|Volume 50 Number 27, July 18, 2020||ARCHIVE||HOME||JBCENTRE||SUBSCRIBE|
On Saturday, July 11, hundreds of Nissan workers attended a march and rally organised by Unite at Nissan's Washington plant near Sunderland. The rally was in response to the firm's plans to close its defined benefits pension scheme.
The march and rally, the first held since the plant opened in 1984, was disciplined and organised with participants socially distanced and with masks. Workers gathered near the plant at around 11.30am and marched to the plant main gate for a rally. At the head of the march was a large red banner, "Nissan Don't Drive Off With Our Pension!". Also present was a banner "Stay Strong Barcelona" in reference to the Nissan plant in Spain which is threatened with closure.
Unite in a statement on their website announcing the rally said that these "were 'opportunistic' plans, which will affect around 1,800 staff, as well as its refusal to offer an industry standard lump sum usually provided when such schemes are closed". The union went on to say that "without 'substantial movement' by the company on the scheme's closure, which would result in staff losing tens of thousands of pounds from their pensions, there could be industrial action at Nissan in Sunderland for the first time".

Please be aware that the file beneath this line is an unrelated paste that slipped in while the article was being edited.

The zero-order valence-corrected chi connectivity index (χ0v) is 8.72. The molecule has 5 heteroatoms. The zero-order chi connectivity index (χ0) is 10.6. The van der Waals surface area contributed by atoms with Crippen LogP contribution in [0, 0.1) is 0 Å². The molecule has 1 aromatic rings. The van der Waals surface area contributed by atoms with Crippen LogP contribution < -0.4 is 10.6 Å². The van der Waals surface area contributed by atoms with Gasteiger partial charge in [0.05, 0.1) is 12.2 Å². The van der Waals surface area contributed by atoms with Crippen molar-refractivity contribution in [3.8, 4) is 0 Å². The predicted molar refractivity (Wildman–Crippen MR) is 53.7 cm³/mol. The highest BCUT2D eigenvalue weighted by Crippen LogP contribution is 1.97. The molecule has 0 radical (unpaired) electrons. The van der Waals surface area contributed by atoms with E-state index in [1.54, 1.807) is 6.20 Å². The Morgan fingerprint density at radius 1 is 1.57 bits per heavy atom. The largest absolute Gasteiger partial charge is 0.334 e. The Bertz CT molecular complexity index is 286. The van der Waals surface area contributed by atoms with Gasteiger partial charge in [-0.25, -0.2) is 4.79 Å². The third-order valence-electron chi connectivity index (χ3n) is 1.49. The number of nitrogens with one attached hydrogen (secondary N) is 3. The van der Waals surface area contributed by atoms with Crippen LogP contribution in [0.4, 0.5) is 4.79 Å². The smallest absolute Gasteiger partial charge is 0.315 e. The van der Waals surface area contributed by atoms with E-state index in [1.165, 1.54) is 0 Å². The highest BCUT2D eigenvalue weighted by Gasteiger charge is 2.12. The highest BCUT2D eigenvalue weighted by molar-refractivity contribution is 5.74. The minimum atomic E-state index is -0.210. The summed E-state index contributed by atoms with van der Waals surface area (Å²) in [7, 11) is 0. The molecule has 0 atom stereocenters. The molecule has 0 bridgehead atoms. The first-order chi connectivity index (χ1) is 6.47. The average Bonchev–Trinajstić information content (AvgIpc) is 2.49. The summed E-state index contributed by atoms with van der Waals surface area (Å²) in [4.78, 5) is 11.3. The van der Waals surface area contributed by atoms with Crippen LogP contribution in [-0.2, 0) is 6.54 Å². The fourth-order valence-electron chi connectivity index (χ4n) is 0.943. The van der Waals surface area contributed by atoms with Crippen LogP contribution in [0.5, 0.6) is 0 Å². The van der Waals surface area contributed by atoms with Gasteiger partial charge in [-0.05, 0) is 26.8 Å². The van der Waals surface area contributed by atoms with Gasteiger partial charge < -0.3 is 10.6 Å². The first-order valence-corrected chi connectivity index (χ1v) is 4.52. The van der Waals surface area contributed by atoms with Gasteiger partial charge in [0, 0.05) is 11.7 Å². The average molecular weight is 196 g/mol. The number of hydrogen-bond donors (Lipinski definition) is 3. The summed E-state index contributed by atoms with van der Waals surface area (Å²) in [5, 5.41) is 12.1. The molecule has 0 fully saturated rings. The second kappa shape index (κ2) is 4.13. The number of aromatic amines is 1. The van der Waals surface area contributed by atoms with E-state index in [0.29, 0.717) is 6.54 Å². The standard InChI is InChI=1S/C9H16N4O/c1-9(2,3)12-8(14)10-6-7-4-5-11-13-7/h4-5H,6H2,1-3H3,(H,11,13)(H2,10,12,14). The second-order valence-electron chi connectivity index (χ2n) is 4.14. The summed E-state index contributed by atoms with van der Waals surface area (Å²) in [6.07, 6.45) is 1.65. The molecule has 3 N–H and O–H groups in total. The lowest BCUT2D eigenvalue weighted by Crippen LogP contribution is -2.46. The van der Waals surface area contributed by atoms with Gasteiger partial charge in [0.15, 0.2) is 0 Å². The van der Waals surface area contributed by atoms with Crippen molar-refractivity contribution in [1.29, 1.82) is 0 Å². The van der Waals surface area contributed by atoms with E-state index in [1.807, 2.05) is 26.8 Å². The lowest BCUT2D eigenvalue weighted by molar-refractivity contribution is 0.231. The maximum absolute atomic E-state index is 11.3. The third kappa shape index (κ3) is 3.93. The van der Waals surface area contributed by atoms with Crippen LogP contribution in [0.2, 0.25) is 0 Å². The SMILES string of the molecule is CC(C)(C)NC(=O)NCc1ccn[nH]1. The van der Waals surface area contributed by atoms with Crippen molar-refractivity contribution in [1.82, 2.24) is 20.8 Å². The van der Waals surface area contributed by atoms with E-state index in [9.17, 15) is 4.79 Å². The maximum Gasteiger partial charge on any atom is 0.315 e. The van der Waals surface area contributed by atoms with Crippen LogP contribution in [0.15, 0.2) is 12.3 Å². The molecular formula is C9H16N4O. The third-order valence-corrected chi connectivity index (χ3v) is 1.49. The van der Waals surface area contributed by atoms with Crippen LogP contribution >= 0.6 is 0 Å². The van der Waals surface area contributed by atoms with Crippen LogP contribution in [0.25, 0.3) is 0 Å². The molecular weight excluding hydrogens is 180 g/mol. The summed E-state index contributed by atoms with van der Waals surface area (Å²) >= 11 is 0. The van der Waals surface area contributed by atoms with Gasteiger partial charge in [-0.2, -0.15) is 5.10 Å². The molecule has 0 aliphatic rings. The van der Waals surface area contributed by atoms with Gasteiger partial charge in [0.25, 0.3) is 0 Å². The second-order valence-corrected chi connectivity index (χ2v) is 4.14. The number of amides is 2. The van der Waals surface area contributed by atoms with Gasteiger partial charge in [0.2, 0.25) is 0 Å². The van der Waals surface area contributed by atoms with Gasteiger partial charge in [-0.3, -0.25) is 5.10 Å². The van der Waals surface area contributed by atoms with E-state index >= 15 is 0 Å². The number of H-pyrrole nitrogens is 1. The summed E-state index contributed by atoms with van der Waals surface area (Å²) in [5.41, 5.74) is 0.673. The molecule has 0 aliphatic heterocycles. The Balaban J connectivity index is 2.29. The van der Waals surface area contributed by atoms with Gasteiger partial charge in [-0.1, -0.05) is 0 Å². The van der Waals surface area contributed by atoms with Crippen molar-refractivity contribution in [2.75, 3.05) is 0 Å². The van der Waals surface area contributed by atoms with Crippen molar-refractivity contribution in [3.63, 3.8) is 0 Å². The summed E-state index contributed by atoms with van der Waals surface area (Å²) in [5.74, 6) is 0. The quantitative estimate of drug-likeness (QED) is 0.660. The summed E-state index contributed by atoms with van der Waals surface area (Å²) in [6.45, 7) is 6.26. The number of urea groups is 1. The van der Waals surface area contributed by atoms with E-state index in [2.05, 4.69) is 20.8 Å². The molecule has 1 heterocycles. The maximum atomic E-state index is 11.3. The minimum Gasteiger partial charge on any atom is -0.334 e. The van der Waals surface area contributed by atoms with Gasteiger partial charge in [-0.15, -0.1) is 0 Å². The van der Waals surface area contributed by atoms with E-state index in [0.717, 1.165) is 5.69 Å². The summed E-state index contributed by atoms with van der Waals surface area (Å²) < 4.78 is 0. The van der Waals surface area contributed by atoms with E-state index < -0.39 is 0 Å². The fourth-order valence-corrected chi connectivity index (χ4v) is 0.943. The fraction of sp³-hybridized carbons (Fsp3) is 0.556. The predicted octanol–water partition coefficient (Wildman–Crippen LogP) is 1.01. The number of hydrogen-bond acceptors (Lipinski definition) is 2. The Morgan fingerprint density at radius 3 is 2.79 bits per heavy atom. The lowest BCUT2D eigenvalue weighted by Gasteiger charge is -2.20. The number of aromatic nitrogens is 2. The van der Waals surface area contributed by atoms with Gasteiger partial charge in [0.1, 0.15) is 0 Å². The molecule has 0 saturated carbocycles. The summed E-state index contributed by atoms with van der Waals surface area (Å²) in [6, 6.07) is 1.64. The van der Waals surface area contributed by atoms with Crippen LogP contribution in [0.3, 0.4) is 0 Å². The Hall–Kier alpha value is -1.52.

Steve Turner, Unite Assistant General Secretary, addressing the rally outside Nissan said that the struggle is about pensioner dignity and addressing pensioner poverty. He urged the workers to fight for their pension scheme.
The attack on the Sunderland pension scheme comes as Nissan plans £2.3 billion of cuts worldwide. Workers are determined not to allow Nissan, in alliance with Renault, to utilise the Covid crisis as cover for its anti-worker, anti-social offensive against the workforce. The fight against Nissan's plan to axe the defined pension scheme is an important part of this battle.
For further information on the situation facing Nissan car workers read:
The Situation at the Nissan Car Plant